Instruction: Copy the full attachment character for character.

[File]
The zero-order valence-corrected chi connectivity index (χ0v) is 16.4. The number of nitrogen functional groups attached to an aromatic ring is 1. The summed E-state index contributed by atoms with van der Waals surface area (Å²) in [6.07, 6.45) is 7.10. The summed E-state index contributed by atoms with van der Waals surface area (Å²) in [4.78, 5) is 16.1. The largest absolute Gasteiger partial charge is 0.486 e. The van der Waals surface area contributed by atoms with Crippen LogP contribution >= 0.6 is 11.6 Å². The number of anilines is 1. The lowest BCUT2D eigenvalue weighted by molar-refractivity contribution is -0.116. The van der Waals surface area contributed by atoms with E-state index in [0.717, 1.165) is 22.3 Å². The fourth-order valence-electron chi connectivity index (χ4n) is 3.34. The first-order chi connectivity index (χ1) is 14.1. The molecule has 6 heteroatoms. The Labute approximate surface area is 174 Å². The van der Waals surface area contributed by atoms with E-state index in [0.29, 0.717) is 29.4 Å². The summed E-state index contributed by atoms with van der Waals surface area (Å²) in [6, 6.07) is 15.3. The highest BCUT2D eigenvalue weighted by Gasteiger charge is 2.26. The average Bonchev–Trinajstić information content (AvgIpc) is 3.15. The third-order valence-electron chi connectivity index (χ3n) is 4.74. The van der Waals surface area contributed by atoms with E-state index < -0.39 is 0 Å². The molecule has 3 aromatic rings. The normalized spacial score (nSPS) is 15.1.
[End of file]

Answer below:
The zero-order valence-corrected chi connectivity index (χ0v) is 16.4. The number of nitrogen functional groups attached to an aromatic ring is 1. The summed E-state index contributed by atoms with van der Waals surface area (Å²) in [6.07, 6.45) is 7.10. The summed E-state index contributed by atoms with van der Waals surface area (Å²) in [4.78, 5) is 16.1. The largest absolute Gasteiger partial charge is 0.486 e. The van der Waals surface area contributed by atoms with Crippen LogP contribution >= 0.6 is 11.6 Å². The number of anilines is 1. The lowest BCUT2D eigenvalue weighted by molar-refractivity contribution is -0.116. The van der Waals surface area contributed by atoms with E-state index in [0.717, 1.165) is 22.3 Å². The fourth-order valence-electron chi connectivity index (χ4n) is 3.34. The first-order chi connectivity index (χ1) is 14.1. The molecule has 6 heteroatoms. The Labute approximate surface area is 174 Å². The van der Waals surface area contributed by atoms with E-state index in [0.29, 0.717) is 29.4 Å². The summed E-state index contributed by atoms with van der Waals surface area (Å²) in [6, 6.07) is 15.3. The highest BCUT2D eigenvalue weighted by Gasteiger charge is 2.26. The average Bonchev–Trinajstić information content (AvgIpc) is 3.15. The third-order valence-electron chi connectivity index (χ3n) is 4.74. The van der Waals surface area contributed by atoms with E-state index < -0.39 is 0 Å². The molecule has 3 aromatic rings. The normalized spacial score (nSPS) is 15.1.